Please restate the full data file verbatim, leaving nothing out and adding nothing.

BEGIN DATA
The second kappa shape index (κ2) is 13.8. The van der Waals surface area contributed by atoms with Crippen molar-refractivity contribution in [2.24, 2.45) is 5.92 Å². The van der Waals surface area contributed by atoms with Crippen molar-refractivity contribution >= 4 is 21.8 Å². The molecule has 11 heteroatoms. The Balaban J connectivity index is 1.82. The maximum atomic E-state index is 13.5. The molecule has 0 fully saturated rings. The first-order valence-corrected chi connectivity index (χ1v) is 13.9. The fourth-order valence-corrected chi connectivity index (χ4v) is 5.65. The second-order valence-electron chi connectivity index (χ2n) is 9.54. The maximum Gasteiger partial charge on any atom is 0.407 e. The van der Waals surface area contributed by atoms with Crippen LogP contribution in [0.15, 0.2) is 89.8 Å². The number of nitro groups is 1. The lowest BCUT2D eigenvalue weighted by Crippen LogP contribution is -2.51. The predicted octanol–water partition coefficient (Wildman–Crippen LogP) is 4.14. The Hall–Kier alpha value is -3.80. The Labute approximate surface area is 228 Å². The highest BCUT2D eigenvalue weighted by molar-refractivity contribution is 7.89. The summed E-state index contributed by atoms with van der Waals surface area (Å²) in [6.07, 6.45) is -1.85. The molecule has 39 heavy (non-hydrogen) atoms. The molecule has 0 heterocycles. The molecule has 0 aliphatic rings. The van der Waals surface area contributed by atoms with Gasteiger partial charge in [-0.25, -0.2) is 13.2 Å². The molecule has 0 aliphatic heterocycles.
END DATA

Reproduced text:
The second kappa shape index (κ2) is 13.8. The van der Waals surface area contributed by atoms with Crippen molar-refractivity contribution in [2.24, 2.45) is 5.92 Å². The van der Waals surface area contributed by atoms with Crippen molar-refractivity contribution >= 4 is 21.8 Å². The molecule has 11 heteroatoms. The Balaban J connectivity index is 1.82. The maximum atomic E-state index is 13.5. The molecule has 0 fully saturated rings. The first-order valence-corrected chi connectivity index (χ1v) is 13.9. The fourth-order valence-corrected chi connectivity index (χ4v) is 5.65. The second-order valence-electron chi connectivity index (χ2n) is 9.54. The maximum Gasteiger partial charge on any atom is 0.407 e. The van der Waals surface area contributed by atoms with Crippen LogP contribution in [0.15, 0.2) is 89.8 Å². The number of nitro groups is 1. The lowest BCUT2D eigenvalue weighted by Crippen LogP contribution is -2.51. The predicted octanol–water partition coefficient (Wildman–Crippen LogP) is 4.14. The Hall–Kier alpha value is -3.80. The Labute approximate surface area is 228 Å². The highest BCUT2D eigenvalue weighted by molar-refractivity contribution is 7.89. The summed E-state index contributed by atoms with van der Waals surface area (Å²) in [6.07, 6.45) is -1.85. The molecule has 39 heavy (non-hydrogen) atoms. The molecule has 0 heterocycles. The molecule has 0 aliphatic rings. The van der Waals surface area contributed by atoms with Gasteiger partial charge in [-0.25, -0.2) is 13.2 Å². The molecule has 0 aliphatic heterocycles.